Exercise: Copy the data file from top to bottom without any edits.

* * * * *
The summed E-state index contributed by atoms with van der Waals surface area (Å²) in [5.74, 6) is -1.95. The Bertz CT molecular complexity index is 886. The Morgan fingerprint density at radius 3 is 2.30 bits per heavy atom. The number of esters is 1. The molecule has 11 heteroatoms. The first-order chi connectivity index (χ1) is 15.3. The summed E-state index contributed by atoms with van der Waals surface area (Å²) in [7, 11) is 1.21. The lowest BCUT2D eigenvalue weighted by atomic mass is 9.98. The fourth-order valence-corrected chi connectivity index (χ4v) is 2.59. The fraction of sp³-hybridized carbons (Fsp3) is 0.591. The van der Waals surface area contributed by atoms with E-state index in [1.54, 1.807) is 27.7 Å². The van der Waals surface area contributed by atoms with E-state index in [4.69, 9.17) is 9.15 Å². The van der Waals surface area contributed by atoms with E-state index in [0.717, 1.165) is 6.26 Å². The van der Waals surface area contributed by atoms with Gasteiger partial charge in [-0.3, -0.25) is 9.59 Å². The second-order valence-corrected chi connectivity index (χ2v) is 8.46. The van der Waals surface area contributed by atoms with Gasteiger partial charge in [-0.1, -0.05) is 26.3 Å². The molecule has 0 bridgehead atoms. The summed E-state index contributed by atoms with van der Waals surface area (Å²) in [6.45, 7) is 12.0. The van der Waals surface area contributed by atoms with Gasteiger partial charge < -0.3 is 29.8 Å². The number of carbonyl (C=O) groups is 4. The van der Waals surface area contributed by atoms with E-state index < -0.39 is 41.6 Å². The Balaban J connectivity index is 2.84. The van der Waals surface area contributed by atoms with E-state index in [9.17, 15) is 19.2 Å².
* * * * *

The summed E-state index contributed by atoms with van der Waals surface area (Å²) in [5.74, 6) is -1.95. The Bertz CT molecular complexity index is 886. The Morgan fingerprint density at radius 3 is 2.30 bits per heavy atom. The number of esters is 1. The molecule has 11 heteroatoms. The first-order chi connectivity index (χ1) is 15.3. The summed E-state index contributed by atoms with van der Waals surface area (Å²) in [7, 11) is 1.21. The lowest BCUT2D eigenvalue weighted by atomic mass is 9.98. The fourth-order valence-corrected chi connectivity index (χ4v) is 2.59. The fraction of sp³-hybridized carbons (Fsp3) is 0.591. The van der Waals surface area contributed by atoms with E-state index in [1.54, 1.807) is 27.7 Å². The van der Waals surface area contributed by atoms with E-state index in [4.69, 9.17) is 9.15 Å². The van der Waals surface area contributed by atoms with E-state index in [0.717, 1.165) is 6.26 Å². The van der Waals surface area contributed by atoms with Gasteiger partial charge in [-0.3, -0.25) is 9.59 Å². The second-order valence-corrected chi connectivity index (χ2v) is 8.46. The van der Waals surface area contributed by atoms with Gasteiger partial charge in [-0.1, -0.05) is 26.3 Å². The molecule has 0 bridgehead atoms. The summed E-state index contributed by atoms with van der Waals surface area (Å²) in [6.45, 7) is 12.0. The van der Waals surface area contributed by atoms with Gasteiger partial charge < -0.3 is 29.8 Å². The number of carbonyl (C=O) groups is 4. The van der Waals surface area contributed by atoms with E-state index < -0.39 is 41.6 Å². The Balaban J connectivity index is 2.84. The van der Waals surface area contributed by atoms with E-state index in [9.17, 15) is 19.2 Å².